Sterling hits 2-month low vs dollar on Greece, Spain concerns
LONDON (Reuters) - Sterling hit two-month lows against the dollar on Friday as a string of downgrades to Spanish banks and a cut in Greece's credit rating increased investor appetite for the safe-haven greenback.
But the growing worries about the risk of euro zone break-up, cited by Fitch as a factor in its sovereign downgrade on Greece, drove the pound higher against the single currency.
Sterling weakened against the dollar to $1.5732 after 16 Spanish banks were downgraded Moody's late on Thursday. That further dented risk appetite after reports - denied by the government - of a run on the country's fourth largest bank Bankia weighed on sentiment.
It recovered to $1.5795 as some investors cut bearish positions, although given the UK's strong trade links and its banking sector's huge exposure to the euro zone, sterling was likely to ease further against the dollar, traders said.
The euro fell against the pound to 80.25, partly reversing a rise over the past two sessions after it hit 3-1/2 year lows at 79.50 pence on Wednesday.
Investor attention is switching to a U.S.-hosted G8 summit at Camp David at the weekend, at which world leaders will seek to address the chronic debt problems in the euro zone and the political stalemate in Greece.
"We are looking for anecdotal evidence from the G8 meeting on how do deal with the Greece situation but our expectations are pretty low for any progress ...We are looking for more risk-off conditions with the dollar streaking ahead," said Richard Driver, strategist at Caxton FX.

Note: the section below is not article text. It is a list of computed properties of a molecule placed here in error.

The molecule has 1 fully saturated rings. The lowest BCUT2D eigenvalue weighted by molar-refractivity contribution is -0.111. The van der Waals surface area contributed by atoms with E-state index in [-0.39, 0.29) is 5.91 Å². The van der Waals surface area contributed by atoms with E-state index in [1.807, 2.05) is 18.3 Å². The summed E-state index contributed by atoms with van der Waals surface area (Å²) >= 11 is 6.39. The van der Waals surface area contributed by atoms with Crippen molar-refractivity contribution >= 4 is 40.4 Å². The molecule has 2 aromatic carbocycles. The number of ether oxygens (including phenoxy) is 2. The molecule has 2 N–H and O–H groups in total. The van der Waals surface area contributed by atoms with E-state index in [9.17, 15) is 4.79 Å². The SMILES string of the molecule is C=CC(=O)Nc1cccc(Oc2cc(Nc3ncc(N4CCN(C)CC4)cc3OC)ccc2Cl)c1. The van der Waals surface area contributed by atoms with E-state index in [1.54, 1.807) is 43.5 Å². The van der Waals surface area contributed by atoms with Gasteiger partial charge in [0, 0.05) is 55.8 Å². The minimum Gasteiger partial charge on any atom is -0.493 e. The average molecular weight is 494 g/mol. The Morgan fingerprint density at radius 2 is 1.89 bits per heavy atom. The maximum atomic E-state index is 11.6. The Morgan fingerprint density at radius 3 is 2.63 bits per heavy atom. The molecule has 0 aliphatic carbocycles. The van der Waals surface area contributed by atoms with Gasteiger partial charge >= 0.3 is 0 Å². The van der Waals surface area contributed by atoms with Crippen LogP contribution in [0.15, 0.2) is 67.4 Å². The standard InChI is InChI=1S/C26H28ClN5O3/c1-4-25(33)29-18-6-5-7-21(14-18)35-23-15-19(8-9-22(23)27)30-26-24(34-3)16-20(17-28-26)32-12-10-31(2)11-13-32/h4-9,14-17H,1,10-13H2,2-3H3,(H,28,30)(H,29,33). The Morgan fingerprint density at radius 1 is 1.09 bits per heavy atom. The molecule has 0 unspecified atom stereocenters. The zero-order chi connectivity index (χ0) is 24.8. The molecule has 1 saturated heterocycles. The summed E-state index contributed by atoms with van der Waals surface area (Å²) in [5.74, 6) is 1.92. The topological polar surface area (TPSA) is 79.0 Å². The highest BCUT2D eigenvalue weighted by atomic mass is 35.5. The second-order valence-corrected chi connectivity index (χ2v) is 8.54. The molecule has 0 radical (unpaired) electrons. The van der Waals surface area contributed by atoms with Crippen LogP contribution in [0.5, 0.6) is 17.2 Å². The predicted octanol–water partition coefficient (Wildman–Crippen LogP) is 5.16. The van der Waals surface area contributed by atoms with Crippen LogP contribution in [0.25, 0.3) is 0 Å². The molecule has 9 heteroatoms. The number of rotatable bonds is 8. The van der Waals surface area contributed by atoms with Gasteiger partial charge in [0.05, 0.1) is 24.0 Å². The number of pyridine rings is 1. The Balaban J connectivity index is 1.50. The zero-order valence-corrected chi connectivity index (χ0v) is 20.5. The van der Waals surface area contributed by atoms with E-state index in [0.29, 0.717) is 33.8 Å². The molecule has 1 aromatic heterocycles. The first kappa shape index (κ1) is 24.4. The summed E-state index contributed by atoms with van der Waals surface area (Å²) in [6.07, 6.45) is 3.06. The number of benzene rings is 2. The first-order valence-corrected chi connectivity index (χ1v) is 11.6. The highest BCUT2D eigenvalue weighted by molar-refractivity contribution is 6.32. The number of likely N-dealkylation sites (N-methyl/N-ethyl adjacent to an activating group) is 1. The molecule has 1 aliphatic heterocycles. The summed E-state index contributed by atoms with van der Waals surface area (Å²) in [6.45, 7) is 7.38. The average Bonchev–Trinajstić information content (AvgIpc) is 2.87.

The political uncertainty in Greece led Fitch to cut the country's debt to CCC from B- on expectations that it could soon leave the euro.
QE OR NOT QE
The Bank of England's quarterly Inflation Report released on Wednesday left the door open for further quantitative easing, sapping investor appetite for the pound.
Bank of England policymaker Adam Posen said in an interview on Friday he may have been premature in dropping his call for additional stimulus last month, because the underlying economy may be weaker than he thought earlier this year.
Posen has been a dove in the BOE's monetary policy committee but recently dropped his call for asset buying, giving a huge boost to the British pound. More QE is usually considered negative for the currency.
Some analysts expect modest consolidation in the euro against sterling after the single currency lost ground for four straight weeks.
"The single currency appears to have found some support around the 79.50 pence level...the November lows of 78.45 remain the longer term target but we may see some consolidation first," CMC Markets told clients in a research note.
(Editing by John Stonestreet)
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